" 'Pray ask the Effendi whether the pelicans nest here,' said Stephen, after the slightest pause. 'I am aware that the Turks have a great kindness for the stork, and never molest her; perhaps their humanity may extend to the pelican ...' "

Crossing the Atlantic

For those who've stumbled recently into the swelling cult of O'Brian enthusiasts, the most astonishing aspect of his work is that it was all but unobtainable in this country until four years ago.

While the first five Aubrey-Maturin novels -- "Master and Commander," "Post Captain," "H.M.S. Surprise," "The Mauritius Command" and "Desolation Island" -- were published in England between 1970 and 1978 by William Collins Sons & Co. Ltd., no one seemed to know what to do with them on this side of the Atlantic. They attracted few American readers.

"I think the rather patronizing judgment was that there was somehow no constituency in the States for this sort of 'high novel,' " says Richard Halstead of W.W. Norton, O'Brian's publisher here since 1988. "But one of our editors, Starling Lawrence, is an absolute fanatic about O'Brian and lobbied passionately for us to acquire his rights over here. Once we did, the decision was to bring over what was then the latest book {"The Letter of Marque"} and see how it did. It did well, and we have been bringing out the rest of them a few at a time ever since." The most recent Aubrey-Maturin volume, "The Truelove," was published here in April.

Snow's article in the New York Times last year gave the books a major boost, Halstead said, and since then they've been selling "extremely well."

"I mean, he's not Danielle Steel" in terms of sales, "but we're extremely pleased. He's been selling at a brisk and constant clip -- about 1,000 copies a month for each of the 15 titles."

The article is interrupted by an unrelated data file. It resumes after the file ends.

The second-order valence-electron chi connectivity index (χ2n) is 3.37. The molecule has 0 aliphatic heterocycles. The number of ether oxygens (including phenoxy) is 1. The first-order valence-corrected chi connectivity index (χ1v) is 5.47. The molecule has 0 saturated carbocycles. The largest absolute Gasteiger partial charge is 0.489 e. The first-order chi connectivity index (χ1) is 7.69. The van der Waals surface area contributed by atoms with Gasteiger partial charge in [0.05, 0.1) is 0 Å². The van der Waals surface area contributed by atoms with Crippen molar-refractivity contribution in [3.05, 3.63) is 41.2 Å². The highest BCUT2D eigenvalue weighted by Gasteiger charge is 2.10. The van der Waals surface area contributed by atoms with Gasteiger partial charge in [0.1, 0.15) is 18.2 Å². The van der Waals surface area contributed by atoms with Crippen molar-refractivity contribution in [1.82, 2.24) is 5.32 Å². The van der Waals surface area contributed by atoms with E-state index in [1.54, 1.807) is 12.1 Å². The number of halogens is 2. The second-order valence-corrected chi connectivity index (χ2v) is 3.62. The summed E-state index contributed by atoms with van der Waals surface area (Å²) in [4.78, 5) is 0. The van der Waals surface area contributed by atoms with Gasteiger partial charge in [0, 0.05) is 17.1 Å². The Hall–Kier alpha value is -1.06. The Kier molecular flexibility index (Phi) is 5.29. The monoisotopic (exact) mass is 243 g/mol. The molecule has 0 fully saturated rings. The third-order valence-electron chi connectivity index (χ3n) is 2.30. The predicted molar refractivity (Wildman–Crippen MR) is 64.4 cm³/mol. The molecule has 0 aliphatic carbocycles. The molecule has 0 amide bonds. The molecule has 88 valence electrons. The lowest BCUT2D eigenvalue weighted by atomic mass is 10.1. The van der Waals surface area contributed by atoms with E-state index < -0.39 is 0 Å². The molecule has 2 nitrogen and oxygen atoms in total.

More significant than O'Brian's numbers, however, Halstead says, is the passion of his U.S. fans. "They phone us. They write long letters of gratitude for the books. They besiege us with inquiries about when the next one is on the way" -- so many inquiries that Norton has started a Patrick O'Brian newsletter to stanch the flow.

Those readers, a disproportional number of whom are women, tend to be "somewhat older than the average book purchaser and extremely well read," Halstead says. "They tend to be located more on the East and West Coasts than in the central part of the country, and they order frequently from book clubs and catalogues. And, of course, they are very curious about O'Brian."

That curiosity is unlikely to be soon satisfied. The author is an intensely private person, Halstead says, with no apparent attraction to media celebrity. What clues we have to his life and personality must be gleaned from a few literary sketches of him over the past few years, mostly in British papers, and the sporadic but always intriguing author's notes with which he introduces his volumes.

An apparent Irish native, he has lived since 1949 near the town of Perpignan in the foothills of the Pyrenees above the Mediterranean. There he pens his novels longhand, 1,000 words a day, in a rocky tunnel adjacent to the wine cellar that holds, among other sleeping treasures, the fruit of his own vineyard.

Having read classics and philosophy in Britain and France in the '20s and '30s and lived briefly in Wales after World War II, he settled down to full-time writing in France with his wife, Mary, to whom almost all of the Aubrey-Maturin books are dedicated, sometimes in Latin or Greek.